Interview: Liberal Arts, Theoretical Physics, and the Purposeful Life

Kleban photo

By Will Zimmerman

If you are a follower of The Galileo Interviews or Know Time on YouTube, or if you are a loyal reader of journals like Scientific American, you are likely also a fan of ΦBK member and theoretical physicist Matthew Kleban. Phi Beta Kappa had its own opportunity to talk with Kleban recently and ask a few questions of this celebrity of the celestial sciences.

Kleban is Chair of the Physics Department at New York University. His research interests include string theory, theoretical cosmology, and particle physics. After receiving Phi Beta Kappa Honors at Reed College, where he earned his undergraduate degree, Kleban completed his M.A. at University of California Berkeley and his Ph.D. at Stanford University.

Among Kleban’s contributions to physics are the discovery of the first distinct signature of the black hole singularity in AdS/CFT, a determination of the effects of cosmic bubble collisions on the microwave background radiation and other cosmological observables, and work on the fundamental origin of cosmic inflation.

How did you come to the decision to study physics at Reed College?

Kleban: I started off thinking that I wanted to major in English. I took Intro to Physics for a distribution requirement—I didn’t enjoy it that much, but I found it easy. The physics courses I took afterwards, I enjoyed a bit more. 

I thought, “If I major in English, I’m never going to be a physicist, but if I major in physics I could still be a writer.” That’s what I was thinking of doing.

At the time of graduation, it sounds like you didn’t have a crystal-clear sense of how your degree was going to parlay into a career.

Kleban: Studying the liberal arts was like a preparation . . . preparation in the sense that you have the freedom to figure it out along the way.  I took English courses and history courses. I got interested in psychology . . .

It wasn’t a totally linear path for me, and I wasn’t completely sure what I wanted to do—if I wanted to go into academia. I decided to take a year off after Reed; I traveled around Southeast Asia for six months.

Did those travels inform the way you thought about your future?

Kleban: The decision to go into academia was really solidified for me on the trip. I realized that I wanted to do something that was intellectually challenging. I wanted to do something that meant something, at least to me.

There was this French stockbroker that I met there . . . under the French system—at least back then, maybe it has changed—you could get unemployment benefits as long as you were looking for a job. This guy had his mom filing the paperwork while he was on this beach in Malaysia playing volleyball and eating fish. He had, at least what he considered to be, a pretty sweet setup there.

That life didn’t interest you?

Kleban: I don’t have any judgement, but I didn’t find that appealing at all. I never have. I want to go. I want to do something that I think is valuable, something that no one’s done before.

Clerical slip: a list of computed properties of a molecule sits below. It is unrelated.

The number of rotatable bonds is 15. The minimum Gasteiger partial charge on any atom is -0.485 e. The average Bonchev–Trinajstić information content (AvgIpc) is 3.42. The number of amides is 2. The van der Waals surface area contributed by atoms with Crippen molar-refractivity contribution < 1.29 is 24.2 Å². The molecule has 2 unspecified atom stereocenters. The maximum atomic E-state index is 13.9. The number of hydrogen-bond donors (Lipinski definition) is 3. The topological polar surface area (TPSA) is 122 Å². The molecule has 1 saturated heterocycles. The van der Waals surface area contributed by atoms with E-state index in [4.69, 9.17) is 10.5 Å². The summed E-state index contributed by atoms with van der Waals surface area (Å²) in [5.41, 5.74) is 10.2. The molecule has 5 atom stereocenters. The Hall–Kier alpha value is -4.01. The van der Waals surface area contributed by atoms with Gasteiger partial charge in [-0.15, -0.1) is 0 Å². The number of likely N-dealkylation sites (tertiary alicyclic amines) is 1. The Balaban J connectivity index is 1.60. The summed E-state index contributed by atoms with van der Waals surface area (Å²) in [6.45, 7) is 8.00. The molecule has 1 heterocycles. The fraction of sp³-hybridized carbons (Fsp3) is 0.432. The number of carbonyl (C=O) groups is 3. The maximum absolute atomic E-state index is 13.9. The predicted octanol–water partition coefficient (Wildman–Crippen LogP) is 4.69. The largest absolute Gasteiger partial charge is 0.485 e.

When you look at your life and think about why you are here . . . to me, to learn something new or something that helps people, to create something beautiful or something interesting or complicated—that means a lot to me.

I want to do something that I think will last after I’m gone. Something that will have some kind of impact. And that trip solidified that notion for me.

How do these ideas about purpose connect to your professional work as a physicist and cosmologist?

Kleban: Most of my research is theoretical, and a lot of it focuses on questions about the origin of the universe, the fate of the universe, the very large-scale structure of the universe. Questions like these . . . it’s hard to think about them without also wondering about the bigger meaning of things, how the scientific findings are going to affect our view of the world.

And purpose is, of course, not exactly a scientific question. But I think it is tied up in the question of how we came to be and whether life could ever exist again.

Did you take any philosophy courses during your time at Reed College?

Kleban: No, I did not . . . but I co-taught a course many years later, History of Cosmology, with a philosopher of science. It was a discussion-based course, and both of us instructors were in the room the whole time. Teaching, of course, is one of the best ways to learn.

In that course, we read a number of books by philosophers, and then we read some history of science to understand how people’s views of cosmology have changed over the millennia. Taken together, we got into some of these questions about models versus reality and the meaning of life.

And this course was designed for students studying science?

Kleban: The students had a wide variety of backgrounds. Mostly, they weren’t science majors.

You’ve made a career studying intricate scientific phenomena that are hard to comprehend, especially for those of us without a background. What’s the value of talking and instructing about these theories and principles with non-scientists?

Kleban: I enjoy trying to explain scientific ideas in a way that’s comprehensible to the general public. At some point I would like to write a popular book on physics—my education laid a foundation for that.

But apart from the utility of explaining science to the public, my liberal arts education gave me a whole set of tools that I might otherwise not have. It makes life more interesting to know a wide variety of things—it enriches your view of the world, enriches you as a human being.

Will Zimmerman graduated from Wake Forest University in May 2023 with an interdisciplinary degree in journalism, film, and creative writing. He was inducted into the Delta of North Carolina chapter of Phi Beta Kappa several weeks before his graduation.